Questions and Answers: Victoria leasehold conveyancing
My husband and I may need to sub-let our Victoria 1st floor flat for a while due to taking a sabbatical. We used a Victoria conveyancing firm in 2004 but they have closed and we did not think at the time get any guidance as to whether the lease permits subletting. How do we find out?
The lease governs the relationship between the landlord and you the flat owner; in particular, it will say if subletting is prohibited, or permitted but only subject to certain conditions. The rule is that if the lease contains no expres ban or restriction, subletting is allowed. The majority of leases in Victoria do not prevent strict prohibition on subletting – such a provision would undoubtedly devalue the flat. In most cases there is simply a requirement that the owner notifies the freeholder, possibly sending a copy of the tenancy agreement.
Expecting to exchange soon on a basement flat in Victoria. Conveyancing lawyers have said that they will have a report out to me tomorrow. What should I be looking out for?
Your report on title for your leasehold conveyancing in Victoria should include some of the following:
- Details of the parties to the lease, for example these could be the leaseholder (you), head lessor, landlord
I have just appointed agents to market my basement flat in Victoria.Conveyancing has not commenced but I have just received a quarterly service charge invoice – what should I do?
Your conveyancing lawyer is likely to suggest that you should discharge the invoice as normal because all ground rent and service charges will be apportioned on completion, so you will be reimbursed by the buyer for the period running from after the completion date to the next payment date. Most managing agents will not acknowledge the buyer unless the service charges have been paid and are up to date so it is important for both buyer and seller for the seller to show that they are up to date. Having a clear account will assist your cause and will leave you no worse off financially.
I today plan to offer on a house that appears to meet my requirements, at a great price which is making it all the more appealing. I have just discovered that it's a leasehold rather than freehold. I am assuming that there are particular concerns buying a house with a leasehold title in Victoria. Conveyancing lawyers have not yet been appointed. Will my lawyers set out the risks of buying a leasehold house in Victoria ?
The majority of houses in Victoria are freehold rather than leasehold. This is one of the situations where having a local solicitor used to dealing with such properties who can assist with the conveyancing process. It is clear that you are purchasing in Victoria so you should seriously consider looking for a Victoria conveyancing practitioner and be sure that they are used to dealing with leasehold houses. First you will need to check the number of years remaining. As a tenant you will not be at liberty to do whatever you want to the property. The lease will likely included provisions for example obtaining the landlord’sconsent to carry out changes to the property. It may be necessary to pay a maintenance charge towards the maintenance of the estate where the house is part of an estate. Your solicitor will appraise you on the various issues.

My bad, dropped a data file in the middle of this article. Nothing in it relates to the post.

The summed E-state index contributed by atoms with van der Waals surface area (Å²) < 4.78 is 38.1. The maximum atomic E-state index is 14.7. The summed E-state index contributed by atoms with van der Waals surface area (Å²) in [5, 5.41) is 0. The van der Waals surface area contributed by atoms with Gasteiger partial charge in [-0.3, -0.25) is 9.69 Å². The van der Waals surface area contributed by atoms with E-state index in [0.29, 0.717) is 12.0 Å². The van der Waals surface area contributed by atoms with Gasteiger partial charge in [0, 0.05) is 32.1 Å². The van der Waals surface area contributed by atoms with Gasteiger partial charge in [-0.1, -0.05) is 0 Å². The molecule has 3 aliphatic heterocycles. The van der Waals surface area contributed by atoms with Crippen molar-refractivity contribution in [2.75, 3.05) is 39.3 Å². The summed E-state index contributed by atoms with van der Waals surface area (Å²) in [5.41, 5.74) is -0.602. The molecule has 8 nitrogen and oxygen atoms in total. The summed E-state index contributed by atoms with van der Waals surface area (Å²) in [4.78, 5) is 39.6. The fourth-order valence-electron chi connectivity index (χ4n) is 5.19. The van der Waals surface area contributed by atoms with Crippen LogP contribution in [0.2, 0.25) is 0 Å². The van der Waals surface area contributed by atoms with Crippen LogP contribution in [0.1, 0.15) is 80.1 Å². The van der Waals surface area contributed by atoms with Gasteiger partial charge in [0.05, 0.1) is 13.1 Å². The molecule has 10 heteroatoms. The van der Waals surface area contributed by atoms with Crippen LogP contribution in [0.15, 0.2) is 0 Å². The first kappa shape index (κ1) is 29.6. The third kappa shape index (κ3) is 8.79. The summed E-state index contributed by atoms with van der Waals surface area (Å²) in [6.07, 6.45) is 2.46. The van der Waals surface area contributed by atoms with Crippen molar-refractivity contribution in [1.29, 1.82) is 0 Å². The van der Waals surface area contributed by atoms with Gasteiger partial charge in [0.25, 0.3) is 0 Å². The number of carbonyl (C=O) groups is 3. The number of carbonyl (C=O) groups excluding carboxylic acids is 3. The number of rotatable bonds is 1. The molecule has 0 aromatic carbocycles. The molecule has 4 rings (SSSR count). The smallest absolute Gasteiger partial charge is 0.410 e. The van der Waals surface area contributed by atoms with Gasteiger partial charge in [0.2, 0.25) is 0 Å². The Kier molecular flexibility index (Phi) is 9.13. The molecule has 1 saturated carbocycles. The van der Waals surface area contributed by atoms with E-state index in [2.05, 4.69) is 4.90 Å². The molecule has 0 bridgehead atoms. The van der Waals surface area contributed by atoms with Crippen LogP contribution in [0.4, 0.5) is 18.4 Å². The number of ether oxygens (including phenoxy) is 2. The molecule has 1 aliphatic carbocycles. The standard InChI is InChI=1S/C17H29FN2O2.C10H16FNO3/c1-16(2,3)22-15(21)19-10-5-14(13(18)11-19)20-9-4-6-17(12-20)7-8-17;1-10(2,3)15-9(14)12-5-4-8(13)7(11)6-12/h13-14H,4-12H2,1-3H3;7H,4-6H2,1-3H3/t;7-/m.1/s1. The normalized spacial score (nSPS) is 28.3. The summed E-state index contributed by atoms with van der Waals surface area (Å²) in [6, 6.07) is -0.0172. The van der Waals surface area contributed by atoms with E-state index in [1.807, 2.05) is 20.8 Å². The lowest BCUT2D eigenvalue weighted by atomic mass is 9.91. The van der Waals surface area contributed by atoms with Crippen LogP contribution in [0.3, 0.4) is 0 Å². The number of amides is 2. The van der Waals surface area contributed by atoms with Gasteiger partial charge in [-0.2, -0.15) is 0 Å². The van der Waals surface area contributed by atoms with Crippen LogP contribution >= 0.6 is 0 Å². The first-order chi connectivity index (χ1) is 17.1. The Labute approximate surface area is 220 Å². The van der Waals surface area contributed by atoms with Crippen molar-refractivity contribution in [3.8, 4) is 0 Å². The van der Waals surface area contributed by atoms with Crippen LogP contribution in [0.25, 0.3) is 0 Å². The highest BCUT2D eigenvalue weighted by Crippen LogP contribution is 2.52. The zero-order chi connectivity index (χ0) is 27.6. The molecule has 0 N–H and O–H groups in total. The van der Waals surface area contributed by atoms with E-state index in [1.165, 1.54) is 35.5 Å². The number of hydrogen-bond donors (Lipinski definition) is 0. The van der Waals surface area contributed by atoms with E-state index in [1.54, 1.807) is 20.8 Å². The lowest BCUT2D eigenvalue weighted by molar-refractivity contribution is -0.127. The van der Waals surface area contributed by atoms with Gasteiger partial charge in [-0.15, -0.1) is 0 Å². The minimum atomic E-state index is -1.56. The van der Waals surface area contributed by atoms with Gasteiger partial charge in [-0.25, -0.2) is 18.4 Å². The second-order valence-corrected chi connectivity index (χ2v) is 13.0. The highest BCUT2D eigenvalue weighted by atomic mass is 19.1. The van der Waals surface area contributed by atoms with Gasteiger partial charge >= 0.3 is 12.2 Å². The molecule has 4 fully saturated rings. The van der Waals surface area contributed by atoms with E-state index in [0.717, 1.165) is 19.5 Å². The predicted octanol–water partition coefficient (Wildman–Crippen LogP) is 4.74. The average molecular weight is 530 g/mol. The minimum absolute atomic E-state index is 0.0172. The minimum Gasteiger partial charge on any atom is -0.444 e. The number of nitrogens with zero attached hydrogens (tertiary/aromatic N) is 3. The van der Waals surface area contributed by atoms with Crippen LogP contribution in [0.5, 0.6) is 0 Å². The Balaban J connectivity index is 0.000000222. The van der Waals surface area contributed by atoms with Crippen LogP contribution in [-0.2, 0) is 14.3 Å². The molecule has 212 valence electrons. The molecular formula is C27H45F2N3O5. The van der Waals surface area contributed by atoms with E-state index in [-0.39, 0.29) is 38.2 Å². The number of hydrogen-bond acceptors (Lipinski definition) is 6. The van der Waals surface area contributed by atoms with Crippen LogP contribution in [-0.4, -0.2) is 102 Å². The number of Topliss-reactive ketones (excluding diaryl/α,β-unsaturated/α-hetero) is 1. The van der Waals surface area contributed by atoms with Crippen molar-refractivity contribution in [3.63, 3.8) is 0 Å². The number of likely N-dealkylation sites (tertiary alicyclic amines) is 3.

I own a a ground floor purpose built flat in Victoria. Given that I can not reach agreement with the landlord, can the Leasehold valuation Tribunal determine the sum due for a lease extension?
Absolutely. We are happy to put you in touch with a Victoria conveyancing firm who can help.
An example of a Lease Extension case for a Victoria property is Flats 12A & 19, Evelyn Mansions Carlisle Place in June 2009. The Tribunal held that the price to be paid for the new lease of Flat 12A is £168,824, For the other flat the price was set at £169,110 This case was in relation to 2 flats. The unexpired lease term was 56 years.
What makes a Victoria lease unmortgageable?
Leasehold conveyancing in Victoria is not unique. All leases are unique and legal mistakes in the legal wording can sometimes mean that certain provisions are erroneous. The following missing provisions could result in a defective lease:
- A provision to repair to or maintain parts of the building
- A duty to insure the building
- Clauses dealing with recovering service charges for expenditure on the building or common parts.
- Maintenance charge proportions which don’t add up to the correct percentage
You could have difficulties when selling your property if you have a defective lease primarily because it impacts on the ability to obtain a mortgage on the property. Yorkshire Building Society, Virgin Money, and Nottingham Building Society all have very detailed conveyancing instructions when it comes to what is expected in a lease. If a mortgage lender believes that the lease is problematic they may refuse to grant the mortgage, obliging the purchaser to pull out.